Data security has long breached the walls of tech blogs and legal briefs as a topic of concern.
Thanks to recent revelations and subsequent high-profile apologies and government hearings, data security is having its day around kitchen tables, in classrooms, and, of course, across the vast digital universe of social media. Anyone who was still unaware of the pitfalls and perils of dealing with data and protecting personal information is certainly aware now.
Today’s data management and storage landscape, where data entropy and data sprawl are rampant, has wide-reaching consequences that go far beyond data accessibility, interpretability, and ease-of-use for companies. Data security may be on everyone’s minds these days, but it will only continue to become more challenging as data collection and storage becomes more varied and dispersed.
Many companies are currently storing significant data in low-structure distributed systems, open-source databases and even unmanaged devices. In these not uncommon scenarios, how can a user know that a query does not return personal data if they do not know what is in the data store? And even if the data is stored in a well-known database management system, how can administrators be sure that this same personal data isn’t provided to the wrong individuals? In other instances, personal data may need to be shared or placed online, though it must be obfuscated first, and the latter must be done in a way that does not affect its value for analytics.
Companies need a new approach to security—new forms of data profiling via heuristics and new technology to ensure the safety of all data, the effective masking and anonymization of personal data, and compliance with new data protection and privacy laws like the General Data Protection Regulation (“GDPR”).
Data security may be a hot topic at the moment, but other, less newsworthy, issues are no less important when it comes to data management. No matter how data is being used, governance is crucial. Companies need audit trails of who did what with which data. They need the ability to look at the lineage of any data. CIOs live in constant fear of an auditor walking in and asking where a value within a business application comes from, and questioning its reliability. Why is this type of dread so prevalent? Enterprises are waking up from the last decade of the “democratization of data” and realizing that they have antiquated governance processes in place—or, worse yet, none at all.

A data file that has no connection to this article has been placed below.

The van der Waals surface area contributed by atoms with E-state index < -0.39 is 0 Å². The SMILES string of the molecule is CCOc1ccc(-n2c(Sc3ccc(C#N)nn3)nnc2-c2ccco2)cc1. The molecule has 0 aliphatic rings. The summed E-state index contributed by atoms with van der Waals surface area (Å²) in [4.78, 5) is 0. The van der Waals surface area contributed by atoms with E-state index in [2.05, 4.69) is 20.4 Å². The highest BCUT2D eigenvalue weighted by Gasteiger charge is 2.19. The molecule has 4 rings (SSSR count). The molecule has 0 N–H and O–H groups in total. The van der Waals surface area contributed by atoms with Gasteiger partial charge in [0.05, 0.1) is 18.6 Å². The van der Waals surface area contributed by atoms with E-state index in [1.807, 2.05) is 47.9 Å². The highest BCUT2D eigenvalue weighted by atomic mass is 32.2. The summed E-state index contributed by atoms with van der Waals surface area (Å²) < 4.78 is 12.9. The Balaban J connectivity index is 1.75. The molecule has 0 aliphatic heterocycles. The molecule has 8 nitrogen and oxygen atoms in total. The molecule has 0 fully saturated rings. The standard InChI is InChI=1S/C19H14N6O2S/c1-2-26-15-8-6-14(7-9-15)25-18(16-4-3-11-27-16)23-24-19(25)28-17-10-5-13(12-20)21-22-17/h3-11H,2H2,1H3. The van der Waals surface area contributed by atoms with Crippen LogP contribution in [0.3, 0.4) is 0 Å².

In the past, a company might have rolled out applications at a rate of one per year—across the entire company. Now, each business unit within an organization rolls out one or more applications each month using cloud solutions with little or no tracking of where the data is coming from, who is using it, and where it is going. With no business model, no impact analysis, and no lineage metadata to show any auditor that might come knocking on the door at any time, companies are taking a massive legal risk.
It is hard to keep up with the rate of change in data generated by day-to-day operations within one company, let alone the near-constant changes brought about by new political regulations and technological advances that one company has to react to. Given the potential risks that data security and data governance pose to a corporation, it is vital that businesses seek out new technologies that will equip them to face the security challenges of today and prepare them to meet whatever challenges tomorrow may bring.
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VN:F [1.9.22_1171]Why Data Security and Data Governance Matter,